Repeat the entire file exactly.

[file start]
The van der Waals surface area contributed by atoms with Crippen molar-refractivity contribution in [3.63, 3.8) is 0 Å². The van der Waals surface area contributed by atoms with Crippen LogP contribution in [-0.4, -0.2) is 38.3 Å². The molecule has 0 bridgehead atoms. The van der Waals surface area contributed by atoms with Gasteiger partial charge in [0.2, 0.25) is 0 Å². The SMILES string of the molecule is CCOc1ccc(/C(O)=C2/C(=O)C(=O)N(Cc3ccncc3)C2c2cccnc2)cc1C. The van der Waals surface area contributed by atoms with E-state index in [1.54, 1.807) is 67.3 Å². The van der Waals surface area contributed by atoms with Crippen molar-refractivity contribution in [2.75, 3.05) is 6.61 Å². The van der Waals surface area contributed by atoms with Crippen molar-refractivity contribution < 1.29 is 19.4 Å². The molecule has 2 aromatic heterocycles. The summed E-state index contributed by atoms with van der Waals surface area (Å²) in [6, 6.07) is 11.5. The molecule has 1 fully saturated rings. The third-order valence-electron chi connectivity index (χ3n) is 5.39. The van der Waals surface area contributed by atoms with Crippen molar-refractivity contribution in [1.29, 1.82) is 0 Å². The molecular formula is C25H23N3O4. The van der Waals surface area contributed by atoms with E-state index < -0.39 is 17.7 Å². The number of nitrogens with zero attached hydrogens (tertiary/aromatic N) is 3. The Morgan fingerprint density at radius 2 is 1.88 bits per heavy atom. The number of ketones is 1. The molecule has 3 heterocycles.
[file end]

The van der Waals surface area contributed by atoms with Crippen molar-refractivity contribution in [3.63, 3.8) is 0 Å². The van der Waals surface area contributed by atoms with Crippen LogP contribution in [-0.4, -0.2) is 38.3 Å². The molecule has 0 bridgehead atoms. The van der Waals surface area contributed by atoms with Gasteiger partial charge in [0.2, 0.25) is 0 Å². The SMILES string of the molecule is CCOc1ccc(/C(O)=C2/C(=O)C(=O)N(Cc3ccncc3)C2c2cccnc2)cc1C. The van der Waals surface area contributed by atoms with E-state index in [1.54, 1.807) is 67.3 Å². The van der Waals surface area contributed by atoms with Crippen molar-refractivity contribution in [2.75, 3.05) is 6.61 Å². The van der Waals surface area contributed by atoms with Crippen molar-refractivity contribution < 1.29 is 19.4 Å². The molecule has 2 aromatic heterocycles. The summed E-state index contributed by atoms with van der Waals surface area (Å²) in [6, 6.07) is 11.5. The molecule has 1 fully saturated rings. The third-order valence-electron chi connectivity index (χ3n) is 5.39. The van der Waals surface area contributed by atoms with Crippen molar-refractivity contribution in [1.29, 1.82) is 0 Å². The molecular formula is C25H23N3O4. The van der Waals surface area contributed by atoms with E-state index < -0.39 is 17.7 Å². The number of nitrogens with zero attached hydrogens (tertiary/aromatic N) is 3. The Morgan fingerprint density at radius 2 is 1.88 bits per heavy atom. The number of ketones is 1. The molecule has 3 heterocycles.